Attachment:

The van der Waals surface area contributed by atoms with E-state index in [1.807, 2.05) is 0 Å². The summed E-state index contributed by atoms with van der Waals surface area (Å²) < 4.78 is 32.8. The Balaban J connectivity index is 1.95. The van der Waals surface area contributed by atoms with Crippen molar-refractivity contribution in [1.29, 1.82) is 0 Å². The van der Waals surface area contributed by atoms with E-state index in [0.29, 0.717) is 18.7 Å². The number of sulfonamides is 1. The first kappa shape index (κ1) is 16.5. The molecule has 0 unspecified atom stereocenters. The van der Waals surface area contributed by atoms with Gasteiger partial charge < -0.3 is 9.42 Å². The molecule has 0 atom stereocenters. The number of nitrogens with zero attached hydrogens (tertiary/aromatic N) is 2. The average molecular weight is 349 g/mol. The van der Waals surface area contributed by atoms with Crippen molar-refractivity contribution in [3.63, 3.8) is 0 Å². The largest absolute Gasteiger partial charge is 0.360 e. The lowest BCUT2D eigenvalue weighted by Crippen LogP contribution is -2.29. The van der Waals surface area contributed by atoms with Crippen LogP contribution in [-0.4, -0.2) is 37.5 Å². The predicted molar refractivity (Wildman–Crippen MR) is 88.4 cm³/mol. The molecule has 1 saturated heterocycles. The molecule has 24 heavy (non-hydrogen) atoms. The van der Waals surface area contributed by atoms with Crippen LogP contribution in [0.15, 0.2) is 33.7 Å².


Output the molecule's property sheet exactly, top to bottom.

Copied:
The van der Waals surface area contributed by atoms with E-state index in [1.807, 2.05) is 0 Å². The summed E-state index contributed by atoms with van der Waals surface area (Å²) < 4.78 is 32.8. The Balaban J connectivity index is 1.95. The van der Waals surface area contributed by atoms with Crippen molar-refractivity contribution in [1.29, 1.82) is 0 Å². The van der Waals surface area contributed by atoms with E-state index in [0.29, 0.717) is 18.7 Å². The number of sulfonamides is 1. The first kappa shape index (κ1) is 16.5. The molecule has 0 unspecified atom stereocenters. The van der Waals surface area contributed by atoms with Gasteiger partial charge < -0.3 is 9.42 Å². The molecule has 0 atom stereocenters. The number of nitrogens with zero attached hydrogens (tertiary/aromatic N) is 2. The average molecular weight is 349 g/mol. The van der Waals surface area contributed by atoms with Crippen molar-refractivity contribution in [3.63, 3.8) is 0 Å². The largest absolute Gasteiger partial charge is 0.360 e. The lowest BCUT2D eigenvalue weighted by Crippen LogP contribution is -2.29. The van der Waals surface area contributed by atoms with Crippen LogP contribution in [-0.4, -0.2) is 37.5 Å². The predicted molar refractivity (Wildman–Crippen MR) is 88.4 cm³/mol. The molecule has 1 saturated heterocycles. The molecule has 24 heavy (non-hydrogen) atoms. The van der Waals surface area contributed by atoms with Crippen LogP contribution in [0.15, 0.2) is 33.7 Å².